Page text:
err := loginService.Validate(userID)
    if err != nil {
        return err
    }

    subscription, err := subscriptionService.Get(userID)
    if err != nil {
        return err
    }

    deliveryTime, err := deliveryService.GetTodaysDeliveryTime(userID)
    if err != nil {
        return err
    }

    return subscription, deliveryTime, nil
}

and in an http handler:

func getUserHandler(w http.ResponseWriter, r *http.Request) {
	// set up handler
	sub, deliveryTime, err := getUser(user)
	if err != nil {
		logger.Error(err)
                fmt.Fprint(w, "something went wrong")
		return
	}
	// return info to client
}

Now our errors are logged and we have some context:

nyt logs

However, we are still missing severity as well as types of errors so how can this be improved?

Let's create our own error struct:

package errors

type Error struct {
    Op Op // operation
    Kind Kind // category of errors
    Err error // the wrapped error
    //... application specific fields
}

How do we use?

if err != nil {
    return &errors.Error{
        Op: "getUser",
        Err: err,
    }
}

Alternatively, can use a helper function:

package errors

func E(args ...interface{}) error {
	e := &Error{}
	for _, arg := range args {
		switch arg := arg.(type) {
		case Op:
			e.Op = arg
		case error:
			e.Err = arg
		case Kind:
			e.Kind = arg
		default:
			panic("bad call to E")
		}
	}

	return e
}
if err != nil {
    return errors.E(op, err, errors.KindUnexpected)
}

What is an Operation?

type Op string
  • A unique string describing a method or a function
  • Multiple operations can construct a friendly stack trace.
// app/account/account.go
package account

func getUser(userID string) (*User, err) {
    const op errors.Op = "account.getUser"
    err := loginService.Validate(userID)
    if err != nil {
        return nil, errors.E(op, err)
    }
    ...
}


// app/login/login.go
package login

func Validate(userID string) err {
    const op errors.Op = "login.Validate"
    err := db.LookUpUser(userID)
    if err != nil {
        return nil, errors.E(op, err)
    }
}
// app/errors/errors.go
package errors

// Ops returns the "stack" of operations
// for each generated error.
func Ops(e *Error) []Op {
	res := []Op{e.Op}

	subErr, ok := e.Err.(*Error)
	if !ok {
		return res
	}

	res = append(res, Ops(subErr)...)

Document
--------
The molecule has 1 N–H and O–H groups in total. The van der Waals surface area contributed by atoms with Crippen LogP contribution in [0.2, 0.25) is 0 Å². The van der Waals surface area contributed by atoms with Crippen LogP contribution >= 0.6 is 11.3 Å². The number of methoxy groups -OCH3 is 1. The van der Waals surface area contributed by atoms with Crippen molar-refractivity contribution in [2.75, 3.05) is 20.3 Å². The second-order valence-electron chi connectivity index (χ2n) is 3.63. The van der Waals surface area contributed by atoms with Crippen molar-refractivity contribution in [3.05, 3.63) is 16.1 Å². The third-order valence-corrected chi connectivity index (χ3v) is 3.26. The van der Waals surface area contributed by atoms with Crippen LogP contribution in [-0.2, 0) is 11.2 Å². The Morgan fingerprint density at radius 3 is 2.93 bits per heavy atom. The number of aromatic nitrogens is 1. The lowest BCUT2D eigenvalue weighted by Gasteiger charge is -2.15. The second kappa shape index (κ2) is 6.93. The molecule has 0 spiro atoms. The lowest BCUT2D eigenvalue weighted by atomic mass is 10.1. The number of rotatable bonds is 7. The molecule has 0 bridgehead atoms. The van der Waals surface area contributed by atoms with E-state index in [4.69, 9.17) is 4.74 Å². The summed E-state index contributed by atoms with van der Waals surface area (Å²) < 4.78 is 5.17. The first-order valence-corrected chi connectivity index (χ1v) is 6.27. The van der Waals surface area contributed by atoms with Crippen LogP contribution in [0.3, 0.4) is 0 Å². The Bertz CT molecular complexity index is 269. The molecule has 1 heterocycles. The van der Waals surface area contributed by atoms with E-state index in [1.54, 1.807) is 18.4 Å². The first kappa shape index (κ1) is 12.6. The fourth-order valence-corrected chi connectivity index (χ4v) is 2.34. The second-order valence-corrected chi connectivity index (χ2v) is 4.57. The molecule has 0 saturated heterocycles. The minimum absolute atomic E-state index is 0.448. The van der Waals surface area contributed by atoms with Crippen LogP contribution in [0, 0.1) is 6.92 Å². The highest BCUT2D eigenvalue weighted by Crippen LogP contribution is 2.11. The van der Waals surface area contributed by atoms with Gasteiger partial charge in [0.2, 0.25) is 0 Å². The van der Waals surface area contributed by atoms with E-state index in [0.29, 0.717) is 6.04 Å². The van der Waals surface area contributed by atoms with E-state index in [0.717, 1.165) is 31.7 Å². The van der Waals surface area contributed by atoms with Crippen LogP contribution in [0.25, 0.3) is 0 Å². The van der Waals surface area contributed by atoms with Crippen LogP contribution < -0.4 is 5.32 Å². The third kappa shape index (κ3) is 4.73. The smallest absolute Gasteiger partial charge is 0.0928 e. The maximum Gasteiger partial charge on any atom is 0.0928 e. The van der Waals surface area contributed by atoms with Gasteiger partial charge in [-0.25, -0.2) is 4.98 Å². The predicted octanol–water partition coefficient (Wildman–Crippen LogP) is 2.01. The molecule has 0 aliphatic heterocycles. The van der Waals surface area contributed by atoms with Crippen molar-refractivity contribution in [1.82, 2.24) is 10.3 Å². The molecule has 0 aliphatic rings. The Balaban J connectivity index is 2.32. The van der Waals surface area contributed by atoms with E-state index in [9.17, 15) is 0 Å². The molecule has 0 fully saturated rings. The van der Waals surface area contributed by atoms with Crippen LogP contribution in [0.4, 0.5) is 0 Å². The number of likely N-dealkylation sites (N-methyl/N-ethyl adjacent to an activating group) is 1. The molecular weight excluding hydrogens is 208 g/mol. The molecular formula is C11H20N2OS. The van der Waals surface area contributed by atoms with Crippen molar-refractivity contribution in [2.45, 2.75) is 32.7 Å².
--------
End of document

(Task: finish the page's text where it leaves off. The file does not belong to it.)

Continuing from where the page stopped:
return res
}

What does our stacktrace look like now?

// errors.Ops stack trace
["account.GetUser", "login.Validate", "db.LookUp"]

vs.

// classic stacktrace
goroutine 19 [running]:
net/http.(*conn).serve.func1(0xc0000928c0)
	/usr/local/go/src/net/http/server.go:1746 +0xd0
panic(0x12459c0, 0x12eb450)
	/usr/local/go/src/runtime/panic.go:513 +0x1b9
db.LookUp(...)
	/Users/208581/go/src/app/db/lookup.go:25
login.Validate(...)
	/Users/208581/go/src/app/login/login.go:21
account.getUser(...)
	/Users/208581/go/src/app/account/account.go:17
main.getUserHandler(0x12ef4e0, 0xc000118000, 0xc000112000)
	/Users/208581/go/src/app/account/account.go:17
net/http.HandlerFunc.ServeHTTP(0x12bc838, 0x12ef4e0, 0xc000118000, 0xc000112000)
	/usr/local/go/src/net/http/server.go:1964 +0x44
net/http.(*ServeMux).ServeHTTP(0x149f720, 0x12ef4e0, 0xc000118000, 0xc000112000)
	/usr/local/go/src/net/http/server.go:2361 +0x127
net/http.serverHandler.ServeHTTP(0xc000098d00, 0x12ef4e0, 0xc000118000, 0xc000112000)
	/usr/local/go/src/net/http/server.go:2741 +0xab
net/http.(*conn).serve(0xc0000928c0, 0x12ef6e0, 0xc00009e240)
	/usr/local/go/src/net/http/server.go:1847 +0x646
created by net/http.(*Server).Serve
	/usr/local/go/src/net/http/server.go:2851 +0x2f5

Benefits of errors.Op

  • A custom stack of your code only
  • Easier to read
  • Parsable and queryable.
  • Not only can you know where something went wrong, but the impact it had on your entire application.

Query your stack trace

SELECT * FROM logs WHERE operations.include("login.Validate")

["account.getUser"],

["account.resetPassword"],

["homeDelivery.changeAddress"]

Kind

  • Groups all errors into smaller categories
  • Can be predefined codes (http/gRPC)
  • Or it can be your own defined codes
const (
    KindNotFound = http.StatusNotFound
    KindUnauthorized = http.StatusUnauthorized
    KindUnexpected = http.StatusUnexpected
)

Extracting a Kind from an error

func Kind(err error) codes.Code {
	e, ok := err.(*Error)
	if !ok {
		return KindUnexpected
	}

	if e.Kind != 0 {
		return e.Kind
	}

	return Kind(e.Err)
}

Let's add severity to our errors:

type Error struct {
    ...
    Severity logrus.Level
}
func getUser(userID string) (*User, err) {
    const op errors.Op = "account.getUser"
    err := loginService.Validate(userID)
    if err != nil {
        return nil, errors.E(op, err, logrus.InfoLevel)
    }
    ...
}

func getUserHandler(w http.ResponseWriter, r *http.Request) {
	// set up handler
	sub, deliveryTime, err := getUser(user)
	if err != nil {
		logger.SystemErr(err)
                http.Error(w, "something went wrong", errors.Kind(err))
		return
	}
	// return info to client
}

func SystemErr(err error) {
	sysErr, ok := err.(*errors.Error)
	if !ok {
		logger.Error(err)
		return
	}

	entry := logger.WithFields(
		"operations", errors.Ops(sysErr),
		"kind", errors.Kind(err),
		// application specific data
	)

	switch errors.Level(err) {
	case Warning:
		entry.Warnf("%s: %v", sysErr.Op, err)
	case Info:
		entry.Infof("%s: %v", sysErr.Op, err)
	case Debug:
		entry.Debugf("%s: %v", sysErr.Op, err)
	default:
		entry.Errorf("%s: %v", sysErr.Op, err)
	}
}

What can we do with this?

  • Show me all paper delivery errors in zip code 22434
  • Show me all food delivery errors by seafood restaurants
  • Show me all errors that happened while trying to stream the latest Beyonce album

Takeaways:

  • The error interface is intentionally simple.
  • Design an errors package that makes sense to your application, and no one else

Conclusion

A big part of all programming, for real, is how you handle errors - Rob Pike